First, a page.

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Probably, no single situation or condition causes anxiety disorders. Rather, physical and environmental triggers may combine to create a particular anxiety illness. Psychoanalytic theory suggests that anxiety stems from unconscious conflicts that arose from discomfort during infancy or childhood. For example, a person may carry the unconscious conflict of sexual feelings toward the parent of the opposite sex. Or the person may have developed problems from experiencing an illness, fright or other emotionally laden event as a child. By this theory, anxiety can be resolved by identifying and resolving the unconscious conflict. The symptoms that symbolize the conflict would then disappear. People who feel uncomfortable in a given situation or near a certain object will begin to avoid it. However, such avoidance can limit a patient’s ability to live a normal life. More recently, research has indicated that biochemical imbalances are the real culprits. Many scientists say, all thoughts and feelings result from complex electrochemical interactions in the central nervous system. Moreover, some studies indicate that infusions of certain biochemicals can cause a panic attack in some people.

According to this theory, treatment of anxiety should correct these biochemical imbalances. Although medications first come to mind with this theory, remember that studies have found that biochemical changes can occur as a result of emotional, psychological or behavioral changes. No doubt each of these theories is true to some extent. A person may develop or inherit a biological susceptibility to anxiety disorders. Events in childhood may lead to certain fears that, over time, develop into a full–blown anxiety disorder.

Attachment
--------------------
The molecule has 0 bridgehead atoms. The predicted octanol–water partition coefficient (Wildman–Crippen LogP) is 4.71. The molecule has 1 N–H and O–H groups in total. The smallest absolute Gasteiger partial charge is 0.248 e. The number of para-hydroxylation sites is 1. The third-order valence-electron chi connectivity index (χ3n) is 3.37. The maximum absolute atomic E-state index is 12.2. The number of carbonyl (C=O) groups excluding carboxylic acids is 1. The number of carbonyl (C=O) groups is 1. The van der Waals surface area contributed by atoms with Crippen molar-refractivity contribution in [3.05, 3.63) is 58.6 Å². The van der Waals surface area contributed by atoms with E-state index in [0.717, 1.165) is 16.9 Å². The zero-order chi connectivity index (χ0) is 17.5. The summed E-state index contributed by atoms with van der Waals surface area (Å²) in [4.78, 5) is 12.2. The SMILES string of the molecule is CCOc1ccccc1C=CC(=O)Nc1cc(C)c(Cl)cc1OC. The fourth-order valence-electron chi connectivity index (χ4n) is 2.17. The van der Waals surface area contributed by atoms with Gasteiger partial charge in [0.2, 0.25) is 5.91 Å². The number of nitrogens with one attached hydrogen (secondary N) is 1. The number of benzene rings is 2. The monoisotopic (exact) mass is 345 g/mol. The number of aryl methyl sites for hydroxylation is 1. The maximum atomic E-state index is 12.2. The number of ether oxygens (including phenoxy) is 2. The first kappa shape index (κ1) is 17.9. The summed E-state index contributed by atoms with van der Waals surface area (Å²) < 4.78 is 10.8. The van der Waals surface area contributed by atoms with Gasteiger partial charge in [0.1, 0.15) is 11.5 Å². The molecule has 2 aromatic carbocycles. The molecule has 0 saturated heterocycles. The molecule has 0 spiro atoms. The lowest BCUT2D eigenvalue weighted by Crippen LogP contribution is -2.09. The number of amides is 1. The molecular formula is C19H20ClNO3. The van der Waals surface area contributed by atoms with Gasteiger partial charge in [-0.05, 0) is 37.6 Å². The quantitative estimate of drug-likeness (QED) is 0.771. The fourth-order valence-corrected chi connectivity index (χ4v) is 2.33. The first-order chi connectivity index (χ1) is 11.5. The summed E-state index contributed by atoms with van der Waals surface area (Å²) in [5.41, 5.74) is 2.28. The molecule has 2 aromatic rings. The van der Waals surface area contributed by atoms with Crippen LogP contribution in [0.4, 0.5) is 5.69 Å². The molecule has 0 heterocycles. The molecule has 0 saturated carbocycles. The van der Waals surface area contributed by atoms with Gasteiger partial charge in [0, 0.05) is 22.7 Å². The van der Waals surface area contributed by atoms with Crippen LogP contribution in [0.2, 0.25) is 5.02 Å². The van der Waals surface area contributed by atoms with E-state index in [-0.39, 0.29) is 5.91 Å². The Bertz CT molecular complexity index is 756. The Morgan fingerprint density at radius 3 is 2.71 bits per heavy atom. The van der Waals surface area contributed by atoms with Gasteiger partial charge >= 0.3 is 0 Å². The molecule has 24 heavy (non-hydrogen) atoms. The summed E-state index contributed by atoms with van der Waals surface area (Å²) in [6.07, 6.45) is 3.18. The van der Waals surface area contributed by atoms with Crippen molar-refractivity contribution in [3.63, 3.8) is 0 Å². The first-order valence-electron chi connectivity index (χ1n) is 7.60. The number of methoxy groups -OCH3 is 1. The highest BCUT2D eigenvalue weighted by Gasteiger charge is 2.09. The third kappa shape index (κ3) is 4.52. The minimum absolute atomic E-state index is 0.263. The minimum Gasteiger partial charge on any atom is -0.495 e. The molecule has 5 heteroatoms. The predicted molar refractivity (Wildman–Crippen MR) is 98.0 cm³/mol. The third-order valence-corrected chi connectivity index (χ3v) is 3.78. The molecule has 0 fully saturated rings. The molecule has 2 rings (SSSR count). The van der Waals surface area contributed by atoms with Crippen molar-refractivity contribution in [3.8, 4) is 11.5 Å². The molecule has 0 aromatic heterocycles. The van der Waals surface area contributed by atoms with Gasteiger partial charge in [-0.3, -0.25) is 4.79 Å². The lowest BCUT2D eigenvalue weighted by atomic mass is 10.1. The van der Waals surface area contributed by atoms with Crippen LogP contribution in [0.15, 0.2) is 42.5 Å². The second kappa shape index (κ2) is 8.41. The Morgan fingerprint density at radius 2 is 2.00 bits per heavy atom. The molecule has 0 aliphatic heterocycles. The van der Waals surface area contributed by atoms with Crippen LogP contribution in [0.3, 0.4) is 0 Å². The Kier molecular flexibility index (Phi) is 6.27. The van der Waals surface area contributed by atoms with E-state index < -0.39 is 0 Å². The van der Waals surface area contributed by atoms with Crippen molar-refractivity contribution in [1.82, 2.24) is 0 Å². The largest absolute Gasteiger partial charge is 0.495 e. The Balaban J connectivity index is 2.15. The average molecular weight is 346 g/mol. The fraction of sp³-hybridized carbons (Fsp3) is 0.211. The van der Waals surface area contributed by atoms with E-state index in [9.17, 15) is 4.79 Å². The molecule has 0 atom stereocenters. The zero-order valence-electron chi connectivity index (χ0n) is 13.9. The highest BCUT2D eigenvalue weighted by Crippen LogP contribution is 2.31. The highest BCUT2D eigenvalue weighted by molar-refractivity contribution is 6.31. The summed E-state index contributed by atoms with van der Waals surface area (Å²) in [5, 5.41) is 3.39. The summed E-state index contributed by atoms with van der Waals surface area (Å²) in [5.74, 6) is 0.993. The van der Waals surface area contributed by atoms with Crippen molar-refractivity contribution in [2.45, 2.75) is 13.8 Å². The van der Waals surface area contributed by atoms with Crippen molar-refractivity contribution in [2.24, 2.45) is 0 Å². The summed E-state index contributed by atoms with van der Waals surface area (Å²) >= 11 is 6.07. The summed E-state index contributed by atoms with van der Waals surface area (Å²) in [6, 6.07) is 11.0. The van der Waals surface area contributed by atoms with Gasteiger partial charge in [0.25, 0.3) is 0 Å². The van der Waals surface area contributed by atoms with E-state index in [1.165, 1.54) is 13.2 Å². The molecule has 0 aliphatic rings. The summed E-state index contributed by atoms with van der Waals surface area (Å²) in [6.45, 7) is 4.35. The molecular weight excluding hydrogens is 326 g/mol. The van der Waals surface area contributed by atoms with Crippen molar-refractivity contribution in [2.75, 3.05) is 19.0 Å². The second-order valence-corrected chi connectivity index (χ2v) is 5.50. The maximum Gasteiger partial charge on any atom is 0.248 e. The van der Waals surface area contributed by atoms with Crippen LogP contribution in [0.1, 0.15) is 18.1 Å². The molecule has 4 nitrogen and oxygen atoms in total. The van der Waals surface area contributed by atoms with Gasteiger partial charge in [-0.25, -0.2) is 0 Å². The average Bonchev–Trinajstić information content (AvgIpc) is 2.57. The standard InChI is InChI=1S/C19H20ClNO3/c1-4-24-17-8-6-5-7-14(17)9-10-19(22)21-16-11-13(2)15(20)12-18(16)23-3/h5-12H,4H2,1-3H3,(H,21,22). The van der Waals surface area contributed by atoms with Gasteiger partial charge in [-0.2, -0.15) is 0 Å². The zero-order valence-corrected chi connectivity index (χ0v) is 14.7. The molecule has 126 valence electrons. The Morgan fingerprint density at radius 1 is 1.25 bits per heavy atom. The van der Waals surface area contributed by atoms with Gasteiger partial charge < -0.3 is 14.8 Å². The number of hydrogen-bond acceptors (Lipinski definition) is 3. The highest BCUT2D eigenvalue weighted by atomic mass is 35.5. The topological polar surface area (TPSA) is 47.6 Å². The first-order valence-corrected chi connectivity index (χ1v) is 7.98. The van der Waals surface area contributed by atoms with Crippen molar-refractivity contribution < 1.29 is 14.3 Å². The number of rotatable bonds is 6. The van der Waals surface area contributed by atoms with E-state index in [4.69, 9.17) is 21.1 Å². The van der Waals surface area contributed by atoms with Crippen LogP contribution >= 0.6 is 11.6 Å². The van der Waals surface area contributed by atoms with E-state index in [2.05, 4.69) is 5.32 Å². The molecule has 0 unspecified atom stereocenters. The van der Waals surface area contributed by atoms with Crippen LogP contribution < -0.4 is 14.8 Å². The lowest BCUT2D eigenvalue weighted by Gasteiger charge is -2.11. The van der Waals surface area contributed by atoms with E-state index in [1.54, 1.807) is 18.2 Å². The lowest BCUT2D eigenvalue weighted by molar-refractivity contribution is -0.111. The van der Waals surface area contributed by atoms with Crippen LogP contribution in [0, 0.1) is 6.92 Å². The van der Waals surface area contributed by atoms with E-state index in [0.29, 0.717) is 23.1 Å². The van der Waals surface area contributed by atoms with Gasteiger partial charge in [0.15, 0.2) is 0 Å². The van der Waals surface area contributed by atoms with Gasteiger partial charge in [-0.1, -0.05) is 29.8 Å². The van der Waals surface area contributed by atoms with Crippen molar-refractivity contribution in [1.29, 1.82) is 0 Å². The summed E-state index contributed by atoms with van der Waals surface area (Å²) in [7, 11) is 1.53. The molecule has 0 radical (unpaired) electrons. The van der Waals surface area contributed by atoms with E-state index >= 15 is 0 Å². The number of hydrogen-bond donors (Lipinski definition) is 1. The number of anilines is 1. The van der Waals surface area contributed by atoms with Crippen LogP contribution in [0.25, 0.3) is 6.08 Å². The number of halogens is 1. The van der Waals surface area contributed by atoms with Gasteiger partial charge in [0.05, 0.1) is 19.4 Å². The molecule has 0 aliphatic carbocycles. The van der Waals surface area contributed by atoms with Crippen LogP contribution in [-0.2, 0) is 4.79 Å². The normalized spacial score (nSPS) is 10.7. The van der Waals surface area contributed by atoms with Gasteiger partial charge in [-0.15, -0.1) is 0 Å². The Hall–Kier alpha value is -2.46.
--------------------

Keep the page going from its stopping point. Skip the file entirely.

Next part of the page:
Treatment of Anxiety Disorders
Generally, anxiety disorders are treated by a combination approach. Phobias and obsessive–compulsive disorders often are treated by behavior therapy. This involves exposing the patient to the feared object or situation under controlled circumstances, until the fear is cured or significantly reduced. Successfully treated with this method, many phobia patients have long–term recovery.

Medications are effective treatments, sometimes used alone and often in combination with behavior therapy or other psychotherapy techniques. In addition to behavior modification techniques and medication, talking issues out in psychotherapy can be crucial.

There is good reason for optimism about treatment of even the most severe anxiety disorders. Research indicates that 65 percent of the phobic and obsessive–compulsive patients, who can cooperate with the therapist and conscientiously follow instructions, will recover with behavior therapy. Studies have shown that, while they are taking the medications, 70 percent of the patients who suffer from panic attacks improve. Medication is effective for about half of those suffering from obsessive – compulsive disorder.